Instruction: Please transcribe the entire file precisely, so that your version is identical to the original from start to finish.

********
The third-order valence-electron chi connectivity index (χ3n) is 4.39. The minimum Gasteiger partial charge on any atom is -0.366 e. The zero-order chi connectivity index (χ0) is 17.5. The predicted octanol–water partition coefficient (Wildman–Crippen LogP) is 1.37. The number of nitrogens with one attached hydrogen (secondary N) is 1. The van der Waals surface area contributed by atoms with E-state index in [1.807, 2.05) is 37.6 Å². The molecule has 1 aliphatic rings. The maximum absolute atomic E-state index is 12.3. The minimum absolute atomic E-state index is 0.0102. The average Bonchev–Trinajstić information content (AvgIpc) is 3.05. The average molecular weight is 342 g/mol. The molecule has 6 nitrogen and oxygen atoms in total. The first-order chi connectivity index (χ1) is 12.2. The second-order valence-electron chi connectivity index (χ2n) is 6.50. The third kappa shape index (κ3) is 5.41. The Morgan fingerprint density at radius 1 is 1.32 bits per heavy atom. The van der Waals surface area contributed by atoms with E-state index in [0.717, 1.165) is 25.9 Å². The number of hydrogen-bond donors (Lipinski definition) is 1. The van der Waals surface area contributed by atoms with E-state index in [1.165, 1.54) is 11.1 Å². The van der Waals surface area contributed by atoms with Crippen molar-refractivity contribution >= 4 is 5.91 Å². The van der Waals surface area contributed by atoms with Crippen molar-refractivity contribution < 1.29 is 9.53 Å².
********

The third-order valence-electron chi connectivity index (χ3n) is 4.39. The minimum Gasteiger partial charge on any atom is -0.366 e. The zero-order chi connectivity index (χ0) is 17.5. The predicted octanol–water partition coefficient (Wildman–Crippen LogP) is 1.37. The number of nitrogens with one attached hydrogen (secondary N) is 1. The van der Waals surface area contributed by atoms with E-state index in [1.807, 2.05) is 37.6 Å². The molecule has 1 aliphatic rings. The maximum absolute atomic E-state index is 12.3. The minimum absolute atomic E-state index is 0.0102. The average Bonchev–Trinajstić information content (AvgIpc) is 3.05. The average molecular weight is 342 g/mol. The molecule has 6 nitrogen and oxygen atoms in total. The first-order chi connectivity index (χ1) is 12.2. The second-order valence-electron chi connectivity index (χ2n) is 6.50. The third kappa shape index (κ3) is 5.41. The Morgan fingerprint density at radius 1 is 1.32 bits per heavy atom. The van der Waals surface area contributed by atoms with E-state index in [0.717, 1.165) is 25.9 Å². The number of hydrogen-bond donors (Lipinski definition) is 1. The van der Waals surface area contributed by atoms with E-state index in [1.165, 1.54) is 11.1 Å². The van der Waals surface area contributed by atoms with Crippen molar-refractivity contribution >= 4 is 5.91 Å². The van der Waals surface area contributed by atoms with Crippen molar-refractivity contribution < 1.29 is 9.53 Å².